A Singaporean woman, Gursharan Kaur Sharon Rachael, has been sentenced to a prison term of two years and nine months for her participation in what is known as the “Fat Leonard Scandal.” Gursharan, 57, was convicted in a financial conspiracy and bribery scandal that is said to be the largest in the history of the U.S. Navy.
The former lead contract specialist with the U.S. Navy was said to have sold sensitive U.S. Navy information and collected over S$130,000 in the process. This she did with Leonard Glenn Francis (known as Fat Leonard), C.E.O. of Glenn Defense Marine Asia (G.D.M.A.), a Malaysian maritime services company.
Top US Navy Officials Also Convicted, Including Rear Admiral Gilbeau
Gursharan ran the corruption scheme while she was still employed with the U.S. Navy. She resigned in 2015 after 25 years in service with the U.S. government. Part of her job with the U.S. Navy entailed drafting, negotiating and evaluating contract bids. Most of the jobs she handled included managing contracts and the general affairs of U.S ships in port, which ran into millions of dollars.
Parts of the rewards she obtained for selling the secret U.S. Navy info to Francis included S$100,000 in cash to pay for a big condominium, including a Prudential policy. Gursharan also enjoyed stays worth over S$30,000 in Ritz-Carlton luxury hotels in Bali and Dubai, and the Shangri-La hotel in Jakarta.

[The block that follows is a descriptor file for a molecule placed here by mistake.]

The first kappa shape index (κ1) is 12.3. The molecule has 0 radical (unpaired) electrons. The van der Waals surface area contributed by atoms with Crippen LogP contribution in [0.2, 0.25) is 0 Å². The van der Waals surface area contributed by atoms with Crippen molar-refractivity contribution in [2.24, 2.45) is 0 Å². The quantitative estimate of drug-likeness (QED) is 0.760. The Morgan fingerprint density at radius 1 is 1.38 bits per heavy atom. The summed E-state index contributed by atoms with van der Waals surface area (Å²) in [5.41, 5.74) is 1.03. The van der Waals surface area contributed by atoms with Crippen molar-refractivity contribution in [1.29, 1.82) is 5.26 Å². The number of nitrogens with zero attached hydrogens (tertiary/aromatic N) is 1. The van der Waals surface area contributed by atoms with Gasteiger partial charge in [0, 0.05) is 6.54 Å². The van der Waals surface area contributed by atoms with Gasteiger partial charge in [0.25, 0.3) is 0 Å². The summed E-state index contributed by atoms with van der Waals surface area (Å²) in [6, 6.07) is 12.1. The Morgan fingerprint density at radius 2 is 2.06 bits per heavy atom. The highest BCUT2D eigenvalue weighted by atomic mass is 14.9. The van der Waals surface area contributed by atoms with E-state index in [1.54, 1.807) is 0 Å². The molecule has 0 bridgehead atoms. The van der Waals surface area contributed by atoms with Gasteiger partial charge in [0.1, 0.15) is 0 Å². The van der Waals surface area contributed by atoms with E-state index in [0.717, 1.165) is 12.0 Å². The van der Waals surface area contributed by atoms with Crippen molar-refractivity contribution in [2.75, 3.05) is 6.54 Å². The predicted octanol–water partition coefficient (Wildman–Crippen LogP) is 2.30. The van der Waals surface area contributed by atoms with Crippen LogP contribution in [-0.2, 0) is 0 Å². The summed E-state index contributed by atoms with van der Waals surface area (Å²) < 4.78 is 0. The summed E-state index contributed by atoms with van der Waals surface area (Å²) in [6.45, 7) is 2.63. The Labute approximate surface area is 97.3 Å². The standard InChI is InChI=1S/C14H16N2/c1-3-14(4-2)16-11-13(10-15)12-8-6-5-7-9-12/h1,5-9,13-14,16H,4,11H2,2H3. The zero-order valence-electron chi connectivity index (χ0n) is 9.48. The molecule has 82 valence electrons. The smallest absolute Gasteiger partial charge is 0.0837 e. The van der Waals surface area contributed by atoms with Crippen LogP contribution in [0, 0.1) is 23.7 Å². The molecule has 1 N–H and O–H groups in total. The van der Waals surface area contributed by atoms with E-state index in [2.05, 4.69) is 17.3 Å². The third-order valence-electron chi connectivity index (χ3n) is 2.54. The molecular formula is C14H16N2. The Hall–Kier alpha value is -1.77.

Gursharan is not the only person facing prison time for the widespread U.S. Navy scandal. Francis has also been arrested in the U.S. for defrauding the U.S. Navy of over S$48 million or U.S.$35 million. He could be sentenced to a maximum 25 years when investigations conclude. Several top U.S. Navy officials have equally been arrested, with 12 of them pleading guilty to the fraud. Among these is Rear Admiral Robert Gilbeau, who was sentenced to an 18 months jail term.
Gursharan Got Away East, Analysts Say
The Corrupt Practices Investigation Board (C.P.I.B.) in Singapore stated that Gursharan sold private U.S. Navy data which enabled Francis’ company, G.D.M.A., to win 11 of the 14 contracts they bid on, generating about U.S.$48 million in the process. C.P.I.B. investigations showed that Gursharan provided G.D.M.A. with pricing strategies as well as G.D.M.A. competitors’ price information and questions the contract review board asked the competitors. G.D.M.A. was able to use the information to win U.S. Navy contracts.
District Judge Shaiffudin Saruwan ruled that Gursharan had engaged in “flagrant abuse of trust and authority,” and took extensive premeditated steps to avoid detection between 2006 and 2013 when she committed the offenses. She was found guilty on three charges of corruption and one charge of benefitting from financial criminality. The judge ordered that Gursharan forfeit the S$130,278 she benefitted from the criminal deals to Singapore’s C.P.I.B.
Analysts say Gursharan got away light. They say she ought to have been sentenced to five years in prison and penalized up to S$100,000 for the corruption charges. And for acquiring, possessing, using, concealing or transferring benefits of criminal conduct, she could have been jailed for up to 10 years and fined up to S$500,000, according to Channel News Asia.